The coronavirus crisis is accelerating a shift in the world of autonomous cars toward delivering packages instead of people, as big players open up a lead over startups in the race for funding.
“The reality right now is that goods delivery is a bigger market than moving people,” John Krafcik, chief executive officer of self-driving technology company Waymo, told Reuters in early May.
Waymo, a unit of Google’s parent Alphabet, started out focusing on autonomous taxis. It has also been developing autonomous trucks and delivery vehicles, and has signed deals with UPS and Walmart on automated delivery pilots. Waymo has branded its delivery operation as Waymo Via.
Now, Waymo has $3 billion in fresh capital after expanding its first funding round from outside investors with $750 million raised in mid-May.
Investors over the past seven months have pumped at least $6 billion into more than two dozen companies involved in autonomous delivery of goods and food, from drones to heavy trucks, according to a Reuters analysis.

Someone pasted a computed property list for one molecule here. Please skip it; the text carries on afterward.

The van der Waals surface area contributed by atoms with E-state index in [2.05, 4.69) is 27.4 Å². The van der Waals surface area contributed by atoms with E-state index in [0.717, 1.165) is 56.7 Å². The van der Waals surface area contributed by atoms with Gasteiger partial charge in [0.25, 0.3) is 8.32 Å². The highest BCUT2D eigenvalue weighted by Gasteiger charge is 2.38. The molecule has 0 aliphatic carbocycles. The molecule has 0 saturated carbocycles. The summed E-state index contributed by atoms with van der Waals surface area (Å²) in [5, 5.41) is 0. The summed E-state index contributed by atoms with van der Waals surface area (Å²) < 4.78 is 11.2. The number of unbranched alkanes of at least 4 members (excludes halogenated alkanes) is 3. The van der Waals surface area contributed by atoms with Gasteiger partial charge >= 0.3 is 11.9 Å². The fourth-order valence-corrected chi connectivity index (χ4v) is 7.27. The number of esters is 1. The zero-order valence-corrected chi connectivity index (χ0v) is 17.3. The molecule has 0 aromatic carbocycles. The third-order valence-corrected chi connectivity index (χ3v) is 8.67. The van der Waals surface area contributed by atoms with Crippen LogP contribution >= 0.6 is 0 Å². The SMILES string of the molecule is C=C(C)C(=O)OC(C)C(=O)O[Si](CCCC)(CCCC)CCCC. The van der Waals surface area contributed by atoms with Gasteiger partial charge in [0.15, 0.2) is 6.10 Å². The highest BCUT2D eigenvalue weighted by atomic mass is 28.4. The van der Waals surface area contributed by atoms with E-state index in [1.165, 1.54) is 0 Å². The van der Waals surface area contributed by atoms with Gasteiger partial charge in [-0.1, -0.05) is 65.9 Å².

The bulk of that investment – more than $4 billion since January – has flowed to big, late-stage companies such as Waymo and Didi Chuxing that are automating both ride and delivery services.
Automated sidewalk delivery robots have drawn lots of ink, but little recent investment. Still, more and more cities and companies are trying them out.
Christopher Bruno, head of the Fairfax, Virginia, economic development office, rushed to get Starship sidewalk robots on the street as soon as the coronavirus pandemic shut down the city.
“I think without a crisis, there would have been some skepticism as to whether this would have been used or not,” Bruno said. Formal approval for new businesses usually takes six to 10 months, he said, but “we did it in a week and a half.” Now 20 robots in Fairfax are delivering meals, groceries, and hair products.
Early-stage investors are favoring heavy truck automation startups and companies that bundle hardware and software into a “full stack.”